“If you look at long-term data going back to the 1970s, a portfolio that’s about two-thirds to even 80% U.S. stocks is pretty close to being optimal.” He continues to recommend that clients have 65%-70% here at home and says that U.S. investors wanting to exploit overseas markets can do it through domestic multinationals. He says if you want to get exposure to the emerging Chinese middle class, you’re better off investing in Starbucks, Boeing or IBM.

Bryan J. Polley, with Allodium Investment Consultants in Minneapolis, says that his firm is using both index funds and active funds.

“The index funds will do well while the valuations return to normalized levels,” he says. “The active managers have an advantage in this market as panicked or frustrated investors sell indiscriminately, leaving some excellent companies undervalued and set up for easy picking.”

Doug Wolford, the president and COO of Convergent Wealth Advisors, which manages $11 billion for individuals and family offices, says his firm sees bargains in these countries and his firm has overweighted them for some time where there’s strong growth stories.

“Sentiment was overly negative based on China” last year, says Wolford, who works in Convergent’s Washington, D.C., office. “There’s such a tailwind for emerging markets as a long-term play, it’s difficult not to overweight that asset class right now.” He says his typical client has 15% to 20% in emerging markets. The firm starts with actively managed funds that have people on the ground in these countries, but he has also started investing in private equity investments because of the surplus of opportunity.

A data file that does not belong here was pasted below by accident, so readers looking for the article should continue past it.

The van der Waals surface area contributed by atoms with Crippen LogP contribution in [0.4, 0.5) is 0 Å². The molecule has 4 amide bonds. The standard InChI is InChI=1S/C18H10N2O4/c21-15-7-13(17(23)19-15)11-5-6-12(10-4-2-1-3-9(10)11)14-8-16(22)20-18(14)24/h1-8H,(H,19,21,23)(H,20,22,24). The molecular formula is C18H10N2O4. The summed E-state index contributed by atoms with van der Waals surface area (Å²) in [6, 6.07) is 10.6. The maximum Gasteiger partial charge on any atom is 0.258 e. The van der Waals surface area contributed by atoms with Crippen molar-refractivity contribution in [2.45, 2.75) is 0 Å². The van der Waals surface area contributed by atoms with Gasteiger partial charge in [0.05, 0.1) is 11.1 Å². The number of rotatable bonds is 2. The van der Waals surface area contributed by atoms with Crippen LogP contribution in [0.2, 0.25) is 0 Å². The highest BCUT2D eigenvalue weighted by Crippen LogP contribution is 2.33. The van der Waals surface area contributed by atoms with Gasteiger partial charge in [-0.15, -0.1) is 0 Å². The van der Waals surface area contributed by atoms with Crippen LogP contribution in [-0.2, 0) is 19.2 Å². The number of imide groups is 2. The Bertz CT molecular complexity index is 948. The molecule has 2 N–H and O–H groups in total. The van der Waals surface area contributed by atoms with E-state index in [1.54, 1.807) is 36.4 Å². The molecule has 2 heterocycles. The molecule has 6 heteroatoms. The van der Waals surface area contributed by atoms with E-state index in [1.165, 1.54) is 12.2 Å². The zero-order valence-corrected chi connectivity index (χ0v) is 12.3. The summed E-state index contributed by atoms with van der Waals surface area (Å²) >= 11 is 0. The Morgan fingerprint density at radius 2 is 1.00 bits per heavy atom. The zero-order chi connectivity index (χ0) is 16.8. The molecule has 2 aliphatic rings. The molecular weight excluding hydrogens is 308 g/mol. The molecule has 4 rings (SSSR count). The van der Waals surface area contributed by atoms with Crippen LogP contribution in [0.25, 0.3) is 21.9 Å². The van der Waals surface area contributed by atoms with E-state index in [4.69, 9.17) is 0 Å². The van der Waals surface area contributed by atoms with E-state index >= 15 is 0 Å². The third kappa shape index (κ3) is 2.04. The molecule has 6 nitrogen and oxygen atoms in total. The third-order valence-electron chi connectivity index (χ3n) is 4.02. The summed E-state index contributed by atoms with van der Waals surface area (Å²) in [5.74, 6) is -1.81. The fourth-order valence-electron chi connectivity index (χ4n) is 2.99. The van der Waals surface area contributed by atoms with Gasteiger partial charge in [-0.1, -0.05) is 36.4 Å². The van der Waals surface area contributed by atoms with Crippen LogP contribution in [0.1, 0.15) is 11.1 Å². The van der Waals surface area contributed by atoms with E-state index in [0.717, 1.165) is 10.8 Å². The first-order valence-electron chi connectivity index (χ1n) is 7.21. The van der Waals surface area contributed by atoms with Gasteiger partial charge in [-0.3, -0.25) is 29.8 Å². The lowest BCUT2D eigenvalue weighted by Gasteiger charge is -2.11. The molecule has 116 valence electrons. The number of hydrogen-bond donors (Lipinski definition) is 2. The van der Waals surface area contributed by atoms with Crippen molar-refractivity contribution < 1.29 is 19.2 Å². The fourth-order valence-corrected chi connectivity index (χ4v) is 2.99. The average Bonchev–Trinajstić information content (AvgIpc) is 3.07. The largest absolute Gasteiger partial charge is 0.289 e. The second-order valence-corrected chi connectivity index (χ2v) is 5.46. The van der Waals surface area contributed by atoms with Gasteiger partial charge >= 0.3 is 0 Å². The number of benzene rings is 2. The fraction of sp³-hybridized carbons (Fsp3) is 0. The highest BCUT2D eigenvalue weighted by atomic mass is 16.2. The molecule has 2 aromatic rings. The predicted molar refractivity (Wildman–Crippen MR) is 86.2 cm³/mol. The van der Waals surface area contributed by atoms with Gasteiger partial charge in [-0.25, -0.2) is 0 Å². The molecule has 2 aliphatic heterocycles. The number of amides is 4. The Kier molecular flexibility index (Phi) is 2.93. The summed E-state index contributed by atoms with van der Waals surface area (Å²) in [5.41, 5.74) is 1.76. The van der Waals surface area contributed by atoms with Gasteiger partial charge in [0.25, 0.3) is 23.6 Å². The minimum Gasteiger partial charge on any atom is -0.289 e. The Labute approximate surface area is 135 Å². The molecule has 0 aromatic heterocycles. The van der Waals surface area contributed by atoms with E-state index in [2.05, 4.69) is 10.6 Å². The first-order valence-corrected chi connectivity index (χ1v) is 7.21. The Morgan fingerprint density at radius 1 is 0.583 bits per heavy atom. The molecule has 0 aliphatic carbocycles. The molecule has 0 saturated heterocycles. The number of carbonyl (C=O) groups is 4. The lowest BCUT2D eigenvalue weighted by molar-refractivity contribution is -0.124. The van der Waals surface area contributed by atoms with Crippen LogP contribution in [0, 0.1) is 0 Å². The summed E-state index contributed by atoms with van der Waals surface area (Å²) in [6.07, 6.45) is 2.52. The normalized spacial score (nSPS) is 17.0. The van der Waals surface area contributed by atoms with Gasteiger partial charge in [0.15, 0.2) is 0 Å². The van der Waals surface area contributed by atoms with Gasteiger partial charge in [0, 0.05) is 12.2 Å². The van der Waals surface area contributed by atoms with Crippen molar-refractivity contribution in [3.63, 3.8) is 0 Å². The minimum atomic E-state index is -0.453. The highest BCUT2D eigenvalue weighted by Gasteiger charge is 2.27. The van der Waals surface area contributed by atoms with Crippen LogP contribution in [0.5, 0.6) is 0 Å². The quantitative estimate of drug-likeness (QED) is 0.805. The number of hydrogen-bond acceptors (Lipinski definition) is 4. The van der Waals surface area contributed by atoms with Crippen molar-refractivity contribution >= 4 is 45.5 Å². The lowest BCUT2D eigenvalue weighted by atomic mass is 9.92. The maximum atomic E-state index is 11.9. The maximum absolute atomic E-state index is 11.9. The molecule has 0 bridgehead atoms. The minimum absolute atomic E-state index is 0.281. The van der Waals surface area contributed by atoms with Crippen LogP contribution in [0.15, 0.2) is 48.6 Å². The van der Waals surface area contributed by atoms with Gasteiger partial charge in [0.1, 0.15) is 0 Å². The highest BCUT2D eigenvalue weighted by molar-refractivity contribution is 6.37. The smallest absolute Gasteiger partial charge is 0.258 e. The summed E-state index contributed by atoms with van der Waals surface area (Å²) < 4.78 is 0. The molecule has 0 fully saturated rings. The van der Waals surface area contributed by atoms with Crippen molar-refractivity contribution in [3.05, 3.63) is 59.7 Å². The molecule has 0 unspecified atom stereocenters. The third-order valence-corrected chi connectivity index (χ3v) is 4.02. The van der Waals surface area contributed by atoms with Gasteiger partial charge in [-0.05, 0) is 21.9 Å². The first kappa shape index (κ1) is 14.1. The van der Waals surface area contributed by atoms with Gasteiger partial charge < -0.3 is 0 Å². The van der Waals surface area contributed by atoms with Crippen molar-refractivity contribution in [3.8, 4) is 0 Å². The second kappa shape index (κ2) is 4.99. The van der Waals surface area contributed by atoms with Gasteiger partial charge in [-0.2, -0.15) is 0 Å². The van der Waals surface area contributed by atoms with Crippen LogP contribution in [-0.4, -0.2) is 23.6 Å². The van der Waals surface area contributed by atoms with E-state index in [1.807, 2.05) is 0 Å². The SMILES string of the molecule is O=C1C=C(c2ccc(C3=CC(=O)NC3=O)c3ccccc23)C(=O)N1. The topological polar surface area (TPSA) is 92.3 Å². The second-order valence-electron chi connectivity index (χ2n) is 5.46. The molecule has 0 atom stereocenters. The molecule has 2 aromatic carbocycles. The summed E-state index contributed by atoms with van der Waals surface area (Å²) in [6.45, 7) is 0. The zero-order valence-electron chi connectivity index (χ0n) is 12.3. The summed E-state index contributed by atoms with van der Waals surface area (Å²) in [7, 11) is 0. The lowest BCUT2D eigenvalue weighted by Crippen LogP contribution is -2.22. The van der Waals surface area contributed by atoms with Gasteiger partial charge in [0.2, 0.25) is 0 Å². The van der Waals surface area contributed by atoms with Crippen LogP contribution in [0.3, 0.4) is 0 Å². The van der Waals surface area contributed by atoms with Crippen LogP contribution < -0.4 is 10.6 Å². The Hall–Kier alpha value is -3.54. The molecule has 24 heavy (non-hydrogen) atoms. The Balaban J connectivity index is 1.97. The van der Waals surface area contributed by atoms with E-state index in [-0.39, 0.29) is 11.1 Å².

He speaks of Japan, where there are a lot of companies run by people whose kids will want to sell, which creates buyout opportunities. Though Japan isn’t an emerging market, Wolford says those same plays are available in other Asian markets.

He points to other emerging countries like India, which he says has a large, growing consumer base; an educated population; a new pro-business leadership (in prime minister Narendra Modi); and manufacturing and tech opportunities. What’s more, the country has become more integrated with the rest of the world.

“Tata [Motors] owns Range Rover now, for heaven’s sake, so you’re really getting companies that used to be more purely Indian becoming multinationals,” he says. “That’s a really good sign for business.”

But volatility is still important to consider, and the most conservative investors won’t have it.

Mark Wilson, chief investment officer with the Tarbox Group in Newport Beach, Calif., says his firm invests in emerging markets through the PIMCO EM Fundamental IndexPLUS AR Strategy Fund (PEFIX), a fundamental index (run in part by Rob Arnott and Research Affiliates) with a bond portfolio wrapped around it. Wilson says he doesn’t use emerging markets for his most conservative investors because the ups and downs are going to be too steep for them.

“Those clients are going to want to sell every time [emerging markets] go down a couple of digits,” he says. “If we can’t hold their hands through the process, we’d rather not even own it because they are going to want to sell it at the worst times and buy at the worst times.”